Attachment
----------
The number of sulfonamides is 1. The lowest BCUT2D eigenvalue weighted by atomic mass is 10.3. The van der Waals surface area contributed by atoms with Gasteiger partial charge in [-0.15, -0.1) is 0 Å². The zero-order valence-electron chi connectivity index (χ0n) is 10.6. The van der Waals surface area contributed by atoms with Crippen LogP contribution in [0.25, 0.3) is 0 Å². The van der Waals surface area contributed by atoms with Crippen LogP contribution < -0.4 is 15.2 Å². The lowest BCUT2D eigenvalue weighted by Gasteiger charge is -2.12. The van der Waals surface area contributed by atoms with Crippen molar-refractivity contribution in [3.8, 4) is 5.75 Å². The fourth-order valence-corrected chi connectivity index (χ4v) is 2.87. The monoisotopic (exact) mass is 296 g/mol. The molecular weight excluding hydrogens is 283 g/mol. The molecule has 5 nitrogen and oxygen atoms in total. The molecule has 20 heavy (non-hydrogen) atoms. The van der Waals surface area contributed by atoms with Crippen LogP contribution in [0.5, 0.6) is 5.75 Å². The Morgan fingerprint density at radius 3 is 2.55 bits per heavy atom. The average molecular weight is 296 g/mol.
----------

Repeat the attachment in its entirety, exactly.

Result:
The number of sulfonamides is 1. The lowest BCUT2D eigenvalue weighted by atomic mass is 10.3. The van der Waals surface area contributed by atoms with Gasteiger partial charge in [-0.15, -0.1) is 0 Å². The zero-order valence-electron chi connectivity index (χ0n) is 10.6. The van der Waals surface area contributed by atoms with Crippen LogP contribution in [0.25, 0.3) is 0 Å². The van der Waals surface area contributed by atoms with Crippen LogP contribution < -0.4 is 15.2 Å². The lowest BCUT2D eigenvalue weighted by Gasteiger charge is -2.12. The van der Waals surface area contributed by atoms with Crippen molar-refractivity contribution in [3.8, 4) is 5.75 Å². The fourth-order valence-corrected chi connectivity index (χ4v) is 2.87. The monoisotopic (exact) mass is 296 g/mol. The molecular weight excluding hydrogens is 283 g/mol. The molecule has 5 nitrogen and oxygen atoms in total. The molecule has 20 heavy (non-hydrogen) atoms. The van der Waals surface area contributed by atoms with Crippen LogP contribution in [0.5, 0.6) is 5.75 Å². The Morgan fingerprint density at radius 3 is 2.55 bits per heavy atom. The average molecular weight is 296 g/mol.